While quarantine may keep museums shuttered for the summer, it will be more important than ever to return to them when they're re-opened.
Under normal circumstances, the sheer number of museums in The Big Apple can be overwhelming. Sure, the MET and MOMA are all well and good, but you'd be doing yourself a disservice if you didn't take the time to delve deeper into the city's bustling museum culture. In honor of #NationalMuseumDay, here are the best museums the city has to offer.
A quaint and pristine Long Island City museum built by esteemed American-Japanese artist Isamu Noguchi, The Noguchi Museum is an oasis of abstractionism and eccentricity. Decorated with paper mache lamps across two levels of exhibition space, the museum also offers a secluded overflowing ivy garden. Akin to Noguchi's style, the art is often a collection of minimalist geometric sculptures that transfix the eye with their unique congruity. The works have only gotten more breathtaking as Noguchi's style has evolved over his 70 year career.
For those artsy-fartsy museum goers who require their art to be brash and bold, The New Museum will most definitely scratch that itch. They regularly champion up-and-coming modern artists, with little constraints on what they'll accept. From filmmaker Kahlil Joseph to Australian painter Helen Johnson, The New Museum is great at offering variety. Some exhibits are better than others, but the diverse, creative risks that The New Museum rewards tend to make the viewing experiences unfounded and unforgettable.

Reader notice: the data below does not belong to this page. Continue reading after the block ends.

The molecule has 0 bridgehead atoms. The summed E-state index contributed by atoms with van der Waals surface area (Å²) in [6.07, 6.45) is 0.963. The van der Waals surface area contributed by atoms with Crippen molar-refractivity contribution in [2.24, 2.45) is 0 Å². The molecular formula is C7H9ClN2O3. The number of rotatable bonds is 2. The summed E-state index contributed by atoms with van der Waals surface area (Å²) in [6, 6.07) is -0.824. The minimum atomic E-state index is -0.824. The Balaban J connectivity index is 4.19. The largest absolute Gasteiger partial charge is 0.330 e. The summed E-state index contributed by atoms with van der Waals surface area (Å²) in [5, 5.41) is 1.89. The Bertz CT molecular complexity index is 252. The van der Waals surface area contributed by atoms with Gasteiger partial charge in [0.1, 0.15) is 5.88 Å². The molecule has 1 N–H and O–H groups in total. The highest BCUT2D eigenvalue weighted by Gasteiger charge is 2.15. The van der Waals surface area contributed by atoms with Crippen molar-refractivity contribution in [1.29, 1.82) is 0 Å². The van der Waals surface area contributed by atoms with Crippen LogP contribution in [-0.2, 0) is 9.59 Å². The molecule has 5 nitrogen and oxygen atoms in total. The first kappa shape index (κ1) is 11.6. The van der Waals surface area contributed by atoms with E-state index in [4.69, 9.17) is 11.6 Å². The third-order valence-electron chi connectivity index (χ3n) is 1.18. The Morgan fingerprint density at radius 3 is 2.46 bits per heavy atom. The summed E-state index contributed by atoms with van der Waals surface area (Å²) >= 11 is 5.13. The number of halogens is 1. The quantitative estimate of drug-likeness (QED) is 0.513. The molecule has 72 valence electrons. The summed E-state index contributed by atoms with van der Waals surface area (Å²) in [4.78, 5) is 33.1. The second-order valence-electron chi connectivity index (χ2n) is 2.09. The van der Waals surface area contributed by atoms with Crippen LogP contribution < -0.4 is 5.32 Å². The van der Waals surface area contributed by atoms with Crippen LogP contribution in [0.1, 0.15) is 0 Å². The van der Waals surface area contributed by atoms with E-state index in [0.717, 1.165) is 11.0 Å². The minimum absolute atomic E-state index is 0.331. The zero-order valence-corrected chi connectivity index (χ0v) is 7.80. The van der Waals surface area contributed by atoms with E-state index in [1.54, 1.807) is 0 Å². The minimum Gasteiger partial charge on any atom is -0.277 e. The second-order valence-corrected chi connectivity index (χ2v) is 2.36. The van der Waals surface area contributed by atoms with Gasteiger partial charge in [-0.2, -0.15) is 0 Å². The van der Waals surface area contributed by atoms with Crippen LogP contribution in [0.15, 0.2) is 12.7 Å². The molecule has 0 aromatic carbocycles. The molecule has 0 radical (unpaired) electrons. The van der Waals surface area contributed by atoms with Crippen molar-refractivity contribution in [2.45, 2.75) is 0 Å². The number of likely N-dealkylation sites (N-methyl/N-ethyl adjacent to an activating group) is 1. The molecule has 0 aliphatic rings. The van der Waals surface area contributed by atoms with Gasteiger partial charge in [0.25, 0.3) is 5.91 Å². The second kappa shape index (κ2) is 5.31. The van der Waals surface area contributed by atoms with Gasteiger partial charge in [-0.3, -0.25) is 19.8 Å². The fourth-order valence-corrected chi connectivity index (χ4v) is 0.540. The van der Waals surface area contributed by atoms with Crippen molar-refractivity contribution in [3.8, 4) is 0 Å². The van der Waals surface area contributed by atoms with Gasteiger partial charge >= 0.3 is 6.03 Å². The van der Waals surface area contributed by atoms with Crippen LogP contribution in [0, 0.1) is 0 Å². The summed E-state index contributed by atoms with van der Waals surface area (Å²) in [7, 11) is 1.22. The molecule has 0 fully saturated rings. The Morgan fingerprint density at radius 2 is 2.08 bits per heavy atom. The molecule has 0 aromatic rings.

Located in a breathtaking 1900's Georgian Mansion, this Upper East Side museum promotes groundbreaking work in technology, architecture and design. From metalwork and sculptures to pottery, furniture, and advanced technology, the sprawling museum usually offers around 200,000 different pieces of captivating design from over the years.
The Chelsea-based art museum contains an extensive array of art from the Himalayas and India. With over 38,000 pieces from the past 1,500 years, the sculptures and installations provide a fascinating look at Himalayas rich culture. From photos by legendary photographer Henri Cartier-Bresson, to sculptures and renditions from Tibet's Lukhang Temple, The Rubin offers an experience unlike any other.
The National Museum of American Indian was erected in the middle of a bustling Manhattan intersection to share the stories of over 1,200 indigenous cultures. From authentic ceremonial objects to gorgeous wood carvings and detailed pottery, the groundbreaking museum is one of the most important in the city to helping preserve the legacy of indigenous culture.
Located on the Lower East Side, the Tenement Museum is located in a historical tenement house, and offers authentic tours of the working-class apartments that helped house immigrants. The tour, which recreates each tenement with stirking detail, encompasses the housing evolution of LES, and how its budding immigrant residents shaped it into one of the most densely populated neighborhoods in the city.